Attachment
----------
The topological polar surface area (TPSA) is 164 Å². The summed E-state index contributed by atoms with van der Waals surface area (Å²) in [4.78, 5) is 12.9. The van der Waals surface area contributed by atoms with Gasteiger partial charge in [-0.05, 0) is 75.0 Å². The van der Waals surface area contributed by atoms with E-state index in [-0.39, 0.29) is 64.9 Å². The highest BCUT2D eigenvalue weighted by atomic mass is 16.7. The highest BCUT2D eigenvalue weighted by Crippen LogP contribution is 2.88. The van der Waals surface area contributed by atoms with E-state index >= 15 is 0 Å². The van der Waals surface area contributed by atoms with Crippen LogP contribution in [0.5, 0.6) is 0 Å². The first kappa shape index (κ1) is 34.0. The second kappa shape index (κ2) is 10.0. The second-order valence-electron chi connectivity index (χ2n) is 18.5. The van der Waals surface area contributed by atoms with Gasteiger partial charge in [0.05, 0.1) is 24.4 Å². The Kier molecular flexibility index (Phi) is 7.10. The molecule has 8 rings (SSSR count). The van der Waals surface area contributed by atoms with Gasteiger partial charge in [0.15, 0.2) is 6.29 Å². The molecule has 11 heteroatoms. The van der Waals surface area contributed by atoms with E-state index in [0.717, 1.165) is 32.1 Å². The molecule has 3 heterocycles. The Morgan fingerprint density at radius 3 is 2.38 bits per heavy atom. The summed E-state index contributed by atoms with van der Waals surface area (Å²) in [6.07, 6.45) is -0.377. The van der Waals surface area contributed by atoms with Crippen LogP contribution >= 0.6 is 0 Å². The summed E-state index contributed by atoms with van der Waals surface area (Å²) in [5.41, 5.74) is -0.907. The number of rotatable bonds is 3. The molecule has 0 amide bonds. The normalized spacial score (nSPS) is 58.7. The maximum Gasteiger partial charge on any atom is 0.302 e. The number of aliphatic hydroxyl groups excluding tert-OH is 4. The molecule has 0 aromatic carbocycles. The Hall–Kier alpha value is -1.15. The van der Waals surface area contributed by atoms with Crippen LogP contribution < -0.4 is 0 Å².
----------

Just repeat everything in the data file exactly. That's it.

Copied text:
The topological polar surface area (TPSA) is 164 Å². The summed E-state index contributed by atoms with van der Waals surface area (Å²) in [4.78, 5) is 12.9. The van der Waals surface area contributed by atoms with Gasteiger partial charge in [-0.05, 0) is 75.0 Å². The van der Waals surface area contributed by atoms with E-state index in [-0.39, 0.29) is 64.9 Å². The highest BCUT2D eigenvalue weighted by atomic mass is 16.7. The highest BCUT2D eigenvalue weighted by Crippen LogP contribution is 2.88. The van der Waals surface area contributed by atoms with E-state index >= 15 is 0 Å². The van der Waals surface area contributed by atoms with Crippen LogP contribution in [0.5, 0.6) is 0 Å². The first kappa shape index (κ1) is 34.0. The second kappa shape index (κ2) is 10.0. The second-order valence-electron chi connectivity index (χ2n) is 18.5. The van der Waals surface area contributed by atoms with Gasteiger partial charge in [0.05, 0.1) is 24.4 Å². The Kier molecular flexibility index (Phi) is 7.10. The molecule has 8 rings (SSSR count). The van der Waals surface area contributed by atoms with Gasteiger partial charge in [0.15, 0.2) is 6.29 Å². The molecule has 11 heteroatoms. The van der Waals surface area contributed by atoms with E-state index in [0.717, 1.165) is 32.1 Å². The molecule has 3 heterocycles. The Morgan fingerprint density at radius 3 is 2.38 bits per heavy atom. The summed E-state index contributed by atoms with van der Waals surface area (Å²) in [6.07, 6.45) is -0.377. The van der Waals surface area contributed by atoms with Crippen LogP contribution >= 0.6 is 0 Å². The summed E-state index contributed by atoms with van der Waals surface area (Å²) in [5.41, 5.74) is -0.907. The number of rotatable bonds is 3. The molecule has 0 amide bonds. The normalized spacial score (nSPS) is 58.7. The maximum Gasteiger partial charge on any atom is 0.302 e. The number of aliphatic hydroxyl groups excluding tert-OH is 4. The molecule has 0 aromatic carbocycles. The Hall–Kier alpha value is -1.15. The van der Waals surface area contributed by atoms with Crippen LogP contribution < -0.4 is 0 Å².